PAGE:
Megan’s Law Disclosure

Megan’s Law Disclosure

Access To Information About Registered Sex Offenders Many states have passed so called “Megan’s Laws” which provided limited public access to Registered Sex Offender information. California’s law, Penal Code 290 et seq., was passed in 1996. Under that statute, citizens could visit a law enforcement office and find out limited information about Registered Sex Offenders living in a certain area. Under PC 290.4, a person could call the Department of Justice and ask if a specific name was included in the list of Registered Sex Offenders. Expansion Of Megan’s Law  In 2005, California lawmakers passed an expansion of the law regarding sex offender disclosure. The law expanded the information available regarding the most serious sex offenders, and also requires that the information be available to the public on a web site established by the state Department of Justice. The web site is now operational, and that web address is www.meganslaw.ca.gov. New Disclosures For the most serious sex offenders, a substantial amount of information must be disclosed on this web site and therefore available to the general public: If a Registered Sex Offender’s offense was: Kidnapping, rape, aggravated sexual assault of a child, sodomy, child molestation by force or duress, oral copulation by force or upon a child, continuous child abuse, penetration by force or upon child, or if the offender has been determined a “Sexually Violent Predator”, then the state web site must reveal the following information about that person: “names and known aliases, photograph, physical description, including gender and race, date of birth, criminal history, the address at which the person resides, and any other information that the...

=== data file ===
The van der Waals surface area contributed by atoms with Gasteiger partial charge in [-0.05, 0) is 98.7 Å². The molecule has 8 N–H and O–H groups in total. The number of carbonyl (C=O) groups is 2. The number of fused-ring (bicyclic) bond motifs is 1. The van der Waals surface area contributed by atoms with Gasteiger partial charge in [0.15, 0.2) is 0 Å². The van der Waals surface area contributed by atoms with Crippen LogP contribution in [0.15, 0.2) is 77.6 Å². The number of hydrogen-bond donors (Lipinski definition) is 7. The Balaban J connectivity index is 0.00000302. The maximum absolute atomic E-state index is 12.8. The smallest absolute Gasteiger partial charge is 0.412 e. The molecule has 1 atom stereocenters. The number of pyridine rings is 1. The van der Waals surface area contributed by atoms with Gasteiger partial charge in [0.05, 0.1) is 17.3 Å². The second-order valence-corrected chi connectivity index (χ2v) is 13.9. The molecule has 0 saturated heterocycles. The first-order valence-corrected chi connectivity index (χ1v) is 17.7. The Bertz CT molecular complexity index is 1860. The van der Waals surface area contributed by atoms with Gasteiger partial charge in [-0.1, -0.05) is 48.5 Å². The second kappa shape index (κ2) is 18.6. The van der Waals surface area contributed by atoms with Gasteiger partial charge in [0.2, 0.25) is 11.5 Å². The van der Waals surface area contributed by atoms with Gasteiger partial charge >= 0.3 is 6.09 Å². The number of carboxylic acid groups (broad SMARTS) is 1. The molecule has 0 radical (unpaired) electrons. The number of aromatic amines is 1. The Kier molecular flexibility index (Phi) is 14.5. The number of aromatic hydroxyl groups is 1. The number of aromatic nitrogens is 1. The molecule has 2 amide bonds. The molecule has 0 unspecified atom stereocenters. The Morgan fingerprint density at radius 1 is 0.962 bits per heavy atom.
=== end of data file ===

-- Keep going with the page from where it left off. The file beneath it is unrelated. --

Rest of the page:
Handling Solar Equipment Installations

Handling Solar Equipment Installations

  Given the increased interest in home solar power generation, community associations will need to be prepared to process solar equipment applications. There is a myth that boards are powerless to control the placement of solar equipment in community associations. In reality, although, the statutory intent behind solar power is to promote green energy in individual residences, associations have the ability to regulate certain installations for the protection of the community, and in certain cases to shift the burden of maintenance over to the homeowner seeking to install solar equipment. In general, California law provides that a homeowners’ association may impose reasonable restrictions with respect to solar equipment, consistent with Civil Code Sections 714 and 714.1. A reasonable restriction is a restriction that does not “significantly” increase the cost of the system or “significantly” decrease its efficiency of specified performance. Civil Code Section 714(d)(1) defines “significantly” as follows: (A) For solar domestic water heating systems, significantly means an amount exceeding 20 percent of the cost of the system or decreasing the efficiency of the solar energy system by an amount exceeding 20 percent, as originally specified and proposed. In other words, with regards to solar water heating systems, the association may not impose restrictions that will decrease efficiency or increase installation costs by more than 20%. But it may impose certain reasonable restrictions depending upon the proposed location of the application. And with respect to common area or exclusive common area applications the association may do the following: Restrict the installation of solar energy systems installed in common areas, as defined in Section 4095, to those systems approved by...